Highways and Byways
I left Brian and his family much later than I had planned to. I wasn’t too bothered as I knew it was going to be a short day with only about 20 miles into Indianapolis. Should be less than 2 hours of cycling, so I had plenty of free time to enjoy the day.
Yet while not concerned, I heeded that I’d massively overslept. Maybe I was getting a whole lot more tired than I thought!
I headed out on the road probably just after 10am, cycling along the mile squares of these country roads with fields in all directions.
The vast majority of crops I’ve seen in every State so far, has been corn. Their fields stripped from last year’s harvest, stalks still jutting out of the ground in part-decay. All these fields of much the same, mostly old corn though some were starting to show the new life with their soy-bean ground-cropping.
After a very short while, I was connected with a main road again. Brian had given me rough directions for taking back roads to a State Park that he recommended I cycle through, and to a cycle “Greenway” which runs all the way from the park to downtown Indy.
I missed a turning (or took an extra turn) somewhere and ended up on a fairly major road with plenty of traffic.
I missed the State Park but found the greenway which followed nicely alongside the river. The problem however with a riverside path is that when the river floods, it deposits mud and silt along the path. And when it then rains before this mud/silt has been cleared, really deep puddles with slippery bases form.
Going through one such puddle – so deep that my shoes, clipped into my pedals, were alternately submerged – I had a wobble. Fortunately it was no more than a wobble or there would have been a big splash, but it was a warning.
This path being unsuitable for cycling on, I cut back onto the main city road.
Closer to town, I noticed a couple of other cyclists on another cycle path so decided to follow. A much better path. Not such a nice view, but no threatening puddles.
As the path entered Indianapolis’ roughly-downtown area, I spotted a wine shop and had to stop. A nice selection of personally chosen wines representing a good range of styles and all under $30/bt. “Averaging $15” the owner told me. Very similar concept to what I had attempted with Fyne Wines – approachable wines at affordable prices. His location seemed to be working for him, and with plenty of loyal customers, so all the best to him.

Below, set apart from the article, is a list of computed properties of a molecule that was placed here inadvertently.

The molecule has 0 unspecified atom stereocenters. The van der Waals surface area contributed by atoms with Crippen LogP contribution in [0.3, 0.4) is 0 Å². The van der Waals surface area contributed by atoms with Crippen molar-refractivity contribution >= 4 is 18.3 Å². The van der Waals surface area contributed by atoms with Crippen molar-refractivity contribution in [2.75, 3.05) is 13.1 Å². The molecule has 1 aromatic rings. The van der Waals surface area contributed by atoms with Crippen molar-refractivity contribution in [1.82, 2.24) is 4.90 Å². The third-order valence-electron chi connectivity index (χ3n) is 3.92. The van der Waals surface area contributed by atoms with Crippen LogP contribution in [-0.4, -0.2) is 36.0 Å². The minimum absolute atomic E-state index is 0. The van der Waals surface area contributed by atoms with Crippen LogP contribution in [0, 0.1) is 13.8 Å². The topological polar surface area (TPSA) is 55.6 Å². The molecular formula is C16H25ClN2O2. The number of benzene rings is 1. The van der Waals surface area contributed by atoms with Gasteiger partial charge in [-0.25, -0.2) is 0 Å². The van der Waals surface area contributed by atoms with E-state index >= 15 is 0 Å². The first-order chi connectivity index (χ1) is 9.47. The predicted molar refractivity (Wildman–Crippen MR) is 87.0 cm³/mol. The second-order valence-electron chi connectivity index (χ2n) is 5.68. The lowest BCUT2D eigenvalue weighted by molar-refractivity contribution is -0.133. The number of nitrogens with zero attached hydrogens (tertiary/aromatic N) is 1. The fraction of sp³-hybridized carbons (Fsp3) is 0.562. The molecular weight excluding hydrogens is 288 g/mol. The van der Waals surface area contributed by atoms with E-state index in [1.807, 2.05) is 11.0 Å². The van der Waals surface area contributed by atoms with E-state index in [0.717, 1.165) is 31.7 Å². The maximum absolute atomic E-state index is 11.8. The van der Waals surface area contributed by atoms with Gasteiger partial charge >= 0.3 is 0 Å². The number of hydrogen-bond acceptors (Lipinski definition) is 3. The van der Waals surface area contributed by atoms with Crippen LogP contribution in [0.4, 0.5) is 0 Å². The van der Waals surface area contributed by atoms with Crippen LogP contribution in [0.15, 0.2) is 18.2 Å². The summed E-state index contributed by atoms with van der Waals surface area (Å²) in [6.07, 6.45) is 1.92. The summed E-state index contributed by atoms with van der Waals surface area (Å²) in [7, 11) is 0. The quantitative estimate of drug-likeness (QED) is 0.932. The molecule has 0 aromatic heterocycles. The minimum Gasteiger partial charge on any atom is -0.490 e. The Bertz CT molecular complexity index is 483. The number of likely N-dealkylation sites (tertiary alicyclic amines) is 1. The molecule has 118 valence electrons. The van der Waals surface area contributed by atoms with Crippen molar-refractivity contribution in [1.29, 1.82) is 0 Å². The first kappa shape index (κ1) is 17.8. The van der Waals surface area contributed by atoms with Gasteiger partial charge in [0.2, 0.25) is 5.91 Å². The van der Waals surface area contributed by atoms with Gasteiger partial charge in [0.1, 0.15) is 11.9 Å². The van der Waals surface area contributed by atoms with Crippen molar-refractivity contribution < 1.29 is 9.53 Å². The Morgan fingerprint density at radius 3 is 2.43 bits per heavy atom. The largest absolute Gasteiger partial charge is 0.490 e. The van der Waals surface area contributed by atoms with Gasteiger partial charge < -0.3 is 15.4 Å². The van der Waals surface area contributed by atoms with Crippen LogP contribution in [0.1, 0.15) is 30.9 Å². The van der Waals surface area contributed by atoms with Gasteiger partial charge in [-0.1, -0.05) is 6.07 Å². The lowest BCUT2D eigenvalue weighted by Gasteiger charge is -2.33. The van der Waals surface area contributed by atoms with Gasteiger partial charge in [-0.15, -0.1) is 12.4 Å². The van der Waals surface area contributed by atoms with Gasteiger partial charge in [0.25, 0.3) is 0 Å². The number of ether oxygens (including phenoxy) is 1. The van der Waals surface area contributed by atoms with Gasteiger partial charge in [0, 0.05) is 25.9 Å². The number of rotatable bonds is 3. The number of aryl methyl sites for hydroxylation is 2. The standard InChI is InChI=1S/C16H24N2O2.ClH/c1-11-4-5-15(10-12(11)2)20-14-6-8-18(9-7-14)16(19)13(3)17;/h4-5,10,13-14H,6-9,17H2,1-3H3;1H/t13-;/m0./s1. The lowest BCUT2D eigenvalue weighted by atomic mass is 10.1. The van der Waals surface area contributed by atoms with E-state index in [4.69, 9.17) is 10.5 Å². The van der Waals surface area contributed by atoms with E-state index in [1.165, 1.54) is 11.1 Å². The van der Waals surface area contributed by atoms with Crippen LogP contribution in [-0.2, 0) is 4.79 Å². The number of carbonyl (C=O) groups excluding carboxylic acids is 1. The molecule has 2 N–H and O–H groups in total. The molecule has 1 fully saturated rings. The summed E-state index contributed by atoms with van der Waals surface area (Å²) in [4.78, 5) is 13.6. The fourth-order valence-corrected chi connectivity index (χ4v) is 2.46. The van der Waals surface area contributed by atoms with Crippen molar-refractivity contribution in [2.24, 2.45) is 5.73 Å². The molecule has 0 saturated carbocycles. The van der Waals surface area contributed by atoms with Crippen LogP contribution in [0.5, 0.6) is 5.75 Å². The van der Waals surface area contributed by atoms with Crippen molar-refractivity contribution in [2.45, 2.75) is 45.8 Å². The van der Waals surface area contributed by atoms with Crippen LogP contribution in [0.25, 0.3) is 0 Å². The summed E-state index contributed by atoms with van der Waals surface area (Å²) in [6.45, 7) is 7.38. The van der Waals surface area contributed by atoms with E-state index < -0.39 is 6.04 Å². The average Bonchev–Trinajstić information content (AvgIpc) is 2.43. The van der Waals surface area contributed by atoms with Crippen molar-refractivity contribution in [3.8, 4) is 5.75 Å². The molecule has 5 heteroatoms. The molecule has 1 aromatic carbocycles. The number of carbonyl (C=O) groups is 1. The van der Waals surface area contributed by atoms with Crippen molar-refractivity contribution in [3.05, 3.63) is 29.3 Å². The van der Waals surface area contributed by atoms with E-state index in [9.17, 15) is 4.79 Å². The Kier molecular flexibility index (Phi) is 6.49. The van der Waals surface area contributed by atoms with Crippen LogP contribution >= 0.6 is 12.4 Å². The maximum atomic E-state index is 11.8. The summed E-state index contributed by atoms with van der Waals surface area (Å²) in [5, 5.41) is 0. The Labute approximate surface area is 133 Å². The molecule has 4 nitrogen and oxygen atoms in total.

Landmark For Peace Memorial
I had to backtrack about a mile to find the destination I was really looking for – this reason for my couple-hundred mile detour down from the Great Lakes.
The understated statue, located at the spot where a Robert F. Kennedy gave his famous speech – in a majority-black neighbourhood to a largely black crowd and against police advice – announcing the assassination of Martin Luther King.
I consider it to be one of the most honest and powerful political speeches ever to have been given – and as timely now as then.
Needless to say, I spent a fair amount of time here, reading and rereading the speech, taking photographs, and trying to imagine just how different America – and the world – might be had Bobby Kennedy not also been assassinated, and had he succeeded his brother as US President.
Strangely – and morbidly – I realised also why Trump is safe from similar fate: Nobody would want to make a martar of him!
Reluctantly leaving the Kennedy-King Park, I went off in search of the friends of John & Anne Findlay (the Scottish couple I met a week before at the Southern Tier Brewery, and stayed with in Jamestown, NY). The phone number I had been given was very slightly incorrect, so I showed up unannounced.
Despite this, when I introduced myself to Des, and explained how I came to have his contact info, I was welcomed in and offered a place to stay for the night.